I visited Sagana for a work event and decided to look for a place to sleep. Everyone we asked told us to just search within the town. “Hamuezi kosa” they said, as long as we don’t cross the railway line. My colleague and I drove to town and decided to do a manual search. As we were driving to where we assumed was the CBD of the town, we saw a hotel signboard and went to look at it.
The hotel – in as much as the owner denied it – was originally an apartment building. The man had built some very nice one-bedrooms that would cost quite the arm if they were in Nairobi. Clearly, that business venture failed. The failure could have been because he hadn’t included space for the major local business while planning – you know, alcohol. There was an after-thought makeshift bar and nyamachoma joint on one corner of the compound. I’m assuming that it was added when the apartments became hotels, but what do I know? It was a nice place anyway, and we didn’t mind it, but it had a slightly above our budget rate.
My colleague is proper Kikuyu. And I am Kikuyu-in-character when it comes to money. We left that place and decided to check elsewhere. We continued into the town to check that side. At a certain junction, we asked the boda boda guys if there were any good hotels in the town. They mentioned the hotel that we had just left so we asked if there was anywhere else. They directed us to the town and told us to look out for Chakaka – but still ensure we don’t cross the railway line.
The vehicle we were using is the kind that can make a KES 100 item be sold at KES 500, so when we got close enough, we decided to park it and proceed on foot. At this point, I will mention that my colleague is male, slightly older. So two young people looking for a room together at night is… well I don’t need to tell you that. But you can imagine what people think.
You know what? Let me tell you what people think. We were in Isiolo town a while back (before Sagana) and needed a place to sleep. Most of the hotels there are owned by the Somali Muslims. They kind of have their way of doing things. Two young people, clearly unmarried looking for a hotel room together at night is something that is very much unwelcomed. In this case though, as is in most of the others, it was a clear case of judging a book by its cover because obviously, we weren’t going to share a room.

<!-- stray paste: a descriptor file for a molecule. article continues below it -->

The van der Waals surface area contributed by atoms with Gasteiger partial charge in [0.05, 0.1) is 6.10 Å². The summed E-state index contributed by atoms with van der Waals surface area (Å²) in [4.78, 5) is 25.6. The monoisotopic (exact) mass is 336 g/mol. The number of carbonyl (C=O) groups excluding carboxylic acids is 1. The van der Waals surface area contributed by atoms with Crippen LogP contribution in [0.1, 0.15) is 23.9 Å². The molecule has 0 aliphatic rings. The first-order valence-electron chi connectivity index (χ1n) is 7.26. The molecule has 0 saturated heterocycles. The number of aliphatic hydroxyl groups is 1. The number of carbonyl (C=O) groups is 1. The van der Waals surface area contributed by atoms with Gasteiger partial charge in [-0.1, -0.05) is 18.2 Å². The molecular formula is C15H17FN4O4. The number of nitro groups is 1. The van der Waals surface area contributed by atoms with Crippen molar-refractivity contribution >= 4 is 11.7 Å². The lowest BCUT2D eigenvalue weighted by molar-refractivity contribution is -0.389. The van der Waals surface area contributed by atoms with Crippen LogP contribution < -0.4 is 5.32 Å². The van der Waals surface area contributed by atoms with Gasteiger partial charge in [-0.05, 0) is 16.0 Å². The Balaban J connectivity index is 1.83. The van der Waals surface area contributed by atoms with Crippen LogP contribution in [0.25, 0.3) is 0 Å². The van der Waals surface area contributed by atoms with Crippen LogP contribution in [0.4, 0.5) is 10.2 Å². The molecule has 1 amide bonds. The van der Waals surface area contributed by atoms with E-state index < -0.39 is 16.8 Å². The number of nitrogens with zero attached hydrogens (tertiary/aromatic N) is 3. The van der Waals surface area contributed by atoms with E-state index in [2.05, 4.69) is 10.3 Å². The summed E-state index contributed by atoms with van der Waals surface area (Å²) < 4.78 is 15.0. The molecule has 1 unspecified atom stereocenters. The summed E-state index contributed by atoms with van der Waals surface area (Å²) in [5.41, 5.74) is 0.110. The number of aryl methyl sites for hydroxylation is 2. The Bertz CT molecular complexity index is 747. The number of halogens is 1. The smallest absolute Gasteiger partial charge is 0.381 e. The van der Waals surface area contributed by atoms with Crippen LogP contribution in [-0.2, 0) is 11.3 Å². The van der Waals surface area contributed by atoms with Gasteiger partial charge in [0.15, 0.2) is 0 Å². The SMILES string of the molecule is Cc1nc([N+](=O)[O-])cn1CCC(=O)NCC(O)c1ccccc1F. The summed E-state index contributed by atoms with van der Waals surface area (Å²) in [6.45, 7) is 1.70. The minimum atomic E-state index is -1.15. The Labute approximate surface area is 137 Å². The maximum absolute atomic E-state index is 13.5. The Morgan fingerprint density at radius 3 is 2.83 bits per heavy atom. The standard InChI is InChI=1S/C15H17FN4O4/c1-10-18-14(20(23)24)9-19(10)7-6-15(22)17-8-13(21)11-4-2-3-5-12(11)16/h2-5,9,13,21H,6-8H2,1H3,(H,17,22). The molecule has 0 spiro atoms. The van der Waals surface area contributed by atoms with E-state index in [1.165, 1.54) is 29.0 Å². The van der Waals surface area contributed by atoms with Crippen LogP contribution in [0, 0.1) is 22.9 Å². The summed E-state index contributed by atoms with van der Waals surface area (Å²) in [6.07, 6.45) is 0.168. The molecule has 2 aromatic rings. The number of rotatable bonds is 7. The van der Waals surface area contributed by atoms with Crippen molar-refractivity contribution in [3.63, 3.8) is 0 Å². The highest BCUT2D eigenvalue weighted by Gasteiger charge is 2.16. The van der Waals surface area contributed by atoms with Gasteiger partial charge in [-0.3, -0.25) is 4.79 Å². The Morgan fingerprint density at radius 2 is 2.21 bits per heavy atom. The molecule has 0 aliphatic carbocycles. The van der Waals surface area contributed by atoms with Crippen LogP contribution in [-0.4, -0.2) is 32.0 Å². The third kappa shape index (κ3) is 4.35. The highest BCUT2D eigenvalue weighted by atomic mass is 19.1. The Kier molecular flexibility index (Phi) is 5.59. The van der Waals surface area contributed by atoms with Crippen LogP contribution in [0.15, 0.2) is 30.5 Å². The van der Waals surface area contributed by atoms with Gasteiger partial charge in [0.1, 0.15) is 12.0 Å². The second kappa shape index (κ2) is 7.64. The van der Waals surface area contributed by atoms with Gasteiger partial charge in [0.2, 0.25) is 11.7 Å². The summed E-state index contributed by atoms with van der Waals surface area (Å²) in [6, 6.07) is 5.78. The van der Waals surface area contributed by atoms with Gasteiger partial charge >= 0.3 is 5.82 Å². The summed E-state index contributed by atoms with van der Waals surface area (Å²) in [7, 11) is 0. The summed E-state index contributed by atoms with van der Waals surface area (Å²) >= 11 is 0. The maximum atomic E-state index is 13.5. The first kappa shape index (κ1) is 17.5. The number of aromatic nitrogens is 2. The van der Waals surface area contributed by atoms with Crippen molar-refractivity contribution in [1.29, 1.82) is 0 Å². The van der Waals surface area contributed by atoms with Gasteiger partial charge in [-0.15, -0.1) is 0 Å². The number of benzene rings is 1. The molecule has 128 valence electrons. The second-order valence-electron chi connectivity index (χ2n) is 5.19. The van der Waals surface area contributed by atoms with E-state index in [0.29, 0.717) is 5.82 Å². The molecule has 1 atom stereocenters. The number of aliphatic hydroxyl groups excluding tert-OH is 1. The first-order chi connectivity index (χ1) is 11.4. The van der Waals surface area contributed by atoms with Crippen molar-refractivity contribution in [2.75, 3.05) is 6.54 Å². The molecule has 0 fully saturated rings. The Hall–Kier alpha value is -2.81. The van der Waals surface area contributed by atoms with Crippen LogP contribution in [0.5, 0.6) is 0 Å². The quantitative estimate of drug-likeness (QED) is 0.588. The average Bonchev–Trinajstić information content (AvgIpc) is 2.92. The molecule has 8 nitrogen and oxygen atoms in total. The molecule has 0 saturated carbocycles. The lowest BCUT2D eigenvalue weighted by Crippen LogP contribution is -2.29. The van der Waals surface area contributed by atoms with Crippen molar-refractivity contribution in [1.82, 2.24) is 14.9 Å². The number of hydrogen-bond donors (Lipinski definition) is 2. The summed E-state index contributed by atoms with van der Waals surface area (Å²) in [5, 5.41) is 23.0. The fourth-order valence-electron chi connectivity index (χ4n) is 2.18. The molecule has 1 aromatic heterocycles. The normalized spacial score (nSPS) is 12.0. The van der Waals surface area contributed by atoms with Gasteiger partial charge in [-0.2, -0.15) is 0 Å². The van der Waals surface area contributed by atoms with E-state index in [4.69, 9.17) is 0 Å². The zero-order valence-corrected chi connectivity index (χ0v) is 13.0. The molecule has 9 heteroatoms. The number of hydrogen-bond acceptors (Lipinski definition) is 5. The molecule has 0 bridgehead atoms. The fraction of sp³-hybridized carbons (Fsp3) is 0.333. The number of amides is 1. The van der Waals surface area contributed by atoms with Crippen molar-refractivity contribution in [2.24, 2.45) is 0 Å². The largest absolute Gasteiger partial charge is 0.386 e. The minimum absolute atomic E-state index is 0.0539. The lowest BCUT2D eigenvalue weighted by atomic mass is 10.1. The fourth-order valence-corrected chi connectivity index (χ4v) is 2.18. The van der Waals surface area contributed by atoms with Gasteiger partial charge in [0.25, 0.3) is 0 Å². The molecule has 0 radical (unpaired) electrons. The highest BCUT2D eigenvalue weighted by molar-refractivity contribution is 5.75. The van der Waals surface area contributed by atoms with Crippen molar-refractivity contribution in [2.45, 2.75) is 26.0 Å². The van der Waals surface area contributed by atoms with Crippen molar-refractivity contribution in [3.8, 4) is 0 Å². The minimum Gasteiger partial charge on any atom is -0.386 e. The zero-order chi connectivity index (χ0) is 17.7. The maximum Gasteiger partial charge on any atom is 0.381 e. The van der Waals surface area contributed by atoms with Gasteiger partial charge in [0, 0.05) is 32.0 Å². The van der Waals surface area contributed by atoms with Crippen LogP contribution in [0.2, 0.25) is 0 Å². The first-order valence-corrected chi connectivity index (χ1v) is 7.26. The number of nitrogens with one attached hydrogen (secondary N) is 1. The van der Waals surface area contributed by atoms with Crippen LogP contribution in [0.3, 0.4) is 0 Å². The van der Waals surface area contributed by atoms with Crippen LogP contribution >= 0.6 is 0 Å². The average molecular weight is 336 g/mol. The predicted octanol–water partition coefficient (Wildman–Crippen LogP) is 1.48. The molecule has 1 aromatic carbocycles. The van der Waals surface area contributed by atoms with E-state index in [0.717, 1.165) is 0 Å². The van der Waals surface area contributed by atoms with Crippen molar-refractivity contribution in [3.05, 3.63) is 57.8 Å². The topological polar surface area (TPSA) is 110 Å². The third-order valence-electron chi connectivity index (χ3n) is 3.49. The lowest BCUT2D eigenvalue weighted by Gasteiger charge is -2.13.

I’m going to need you to picture this with me. Try. You walk into a building. It has a very slim space, barely enough for one person to squeeze through, as an excuse for a corridor. On the far end, is a cage looking room. There is a man seated inside that cage – a cage so small you wonder how anybody can fit in. The man is as Somali-looking as they can get. The air around you starts to feel like it’s straining to get to your lungs. You can feel the air is very thick and polluted with all scents humanly made, and by that, I mean biologically and experimentally.
Fresh air becomes a myth. ‘How do these people live and breathe here?’ You wonder. They however seem very okay. The guard who ushered you into the dingy place is not wearing a mask, and neither is the receptionist despite the fact that the country is at the peak of the second… or is it third wave of Covid-19. In fact, you look like the alien with the virus. There are stairs above the cage – again just like the corridor, very slim. You can hear a TV, or is that a radio, in the background closely followed by the voices of people arguing? Or just talking over each other.
The place doesn’t look like shit. No no! Take that back, it actually looks like shit, smells like shit, and even worse, smells like the smell of its shittiness is being masked by a cocktail of perfumes and air freshener scents in the air. The place is not for you, but you still want to be polite.
As I was. Which is why I still asked for rooms despite knowing deep in my core that not even the love for money could make me sleep there. The guard had already told us that the hotel had plenty of rooms, and we proceeded to ask for the rooms. Me doing the talking.
‘Tunatafuta rooms. Mko nazo?’
The receptionist raises his hand to signal ‘two’ and I assumed he meant two rooms, so I said yes.
Wait? I thought they had plenty rooms.
‘Tumeambiwa mko na rooms mingi?’
I turn to the guard and ask him what was going on because he had told us there were rooms there. Plenty! He then starts laughing and tells us the man thinks we want one room for the two of us.
We quickly shake our heads. I now understand him and tell him, ‘No. We want different rooms. We have other colleagues who are also going to join us. So tunatafuta rooms nne’
He looked at us doubtfully, then proceeded to open his tiny cage and let us in.